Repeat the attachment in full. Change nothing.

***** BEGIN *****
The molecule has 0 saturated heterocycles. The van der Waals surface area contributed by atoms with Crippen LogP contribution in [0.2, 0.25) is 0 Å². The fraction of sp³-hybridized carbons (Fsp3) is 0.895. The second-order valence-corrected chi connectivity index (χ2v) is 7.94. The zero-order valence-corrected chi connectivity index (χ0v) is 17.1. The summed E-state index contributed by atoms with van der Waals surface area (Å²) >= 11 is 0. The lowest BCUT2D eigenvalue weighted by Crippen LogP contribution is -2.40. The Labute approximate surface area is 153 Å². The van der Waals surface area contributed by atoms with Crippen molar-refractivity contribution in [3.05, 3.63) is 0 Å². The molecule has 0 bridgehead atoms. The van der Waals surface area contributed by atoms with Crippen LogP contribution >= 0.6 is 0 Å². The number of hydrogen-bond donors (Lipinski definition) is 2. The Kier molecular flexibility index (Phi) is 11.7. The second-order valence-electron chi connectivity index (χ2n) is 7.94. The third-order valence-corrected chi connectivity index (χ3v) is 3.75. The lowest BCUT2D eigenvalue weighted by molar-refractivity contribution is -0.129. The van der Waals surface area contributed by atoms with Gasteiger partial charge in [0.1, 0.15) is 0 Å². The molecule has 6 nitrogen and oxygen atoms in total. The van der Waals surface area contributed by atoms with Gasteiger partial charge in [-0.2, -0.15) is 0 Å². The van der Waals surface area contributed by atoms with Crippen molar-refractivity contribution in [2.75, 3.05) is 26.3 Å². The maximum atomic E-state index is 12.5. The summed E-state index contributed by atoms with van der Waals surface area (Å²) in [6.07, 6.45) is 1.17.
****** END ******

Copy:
The molecule has 0 saturated heterocycles. The van der Waals surface area contributed by atoms with Crippen LogP contribution in [0.2, 0.25) is 0 Å². The fraction of sp³-hybridized carbons (Fsp3) is 0.895. The second-order valence-corrected chi connectivity index (χ2v) is 7.94. The zero-order valence-corrected chi connectivity index (χ0v) is 17.1. The summed E-state index contributed by atoms with van der Waals surface area (Å²) >= 11 is 0. The lowest BCUT2D eigenvalue weighted by Crippen LogP contribution is -2.40. The Labute approximate surface area is 153 Å². The van der Waals surface area contributed by atoms with Crippen molar-refractivity contribution in [3.05, 3.63) is 0 Å². The molecule has 0 bridgehead atoms. The van der Waals surface area contributed by atoms with Crippen LogP contribution >= 0.6 is 0 Å². The number of hydrogen-bond donors (Lipinski definition) is 2. The Kier molecular flexibility index (Phi) is 11.7. The second-order valence-electron chi connectivity index (χ2n) is 7.94. The third-order valence-corrected chi connectivity index (χ3v) is 3.75. The lowest BCUT2D eigenvalue weighted by molar-refractivity contribution is -0.129. The van der Waals surface area contributed by atoms with Gasteiger partial charge in [0.1, 0.15) is 0 Å². The molecule has 6 nitrogen and oxygen atoms in total. The van der Waals surface area contributed by atoms with Gasteiger partial charge in [-0.2, -0.15) is 0 Å². The van der Waals surface area contributed by atoms with Crippen molar-refractivity contribution in [2.75, 3.05) is 26.3 Å². The maximum atomic E-state index is 12.5. The summed E-state index contributed by atoms with van der Waals surface area (Å²) in [6.07, 6.45) is 1.17.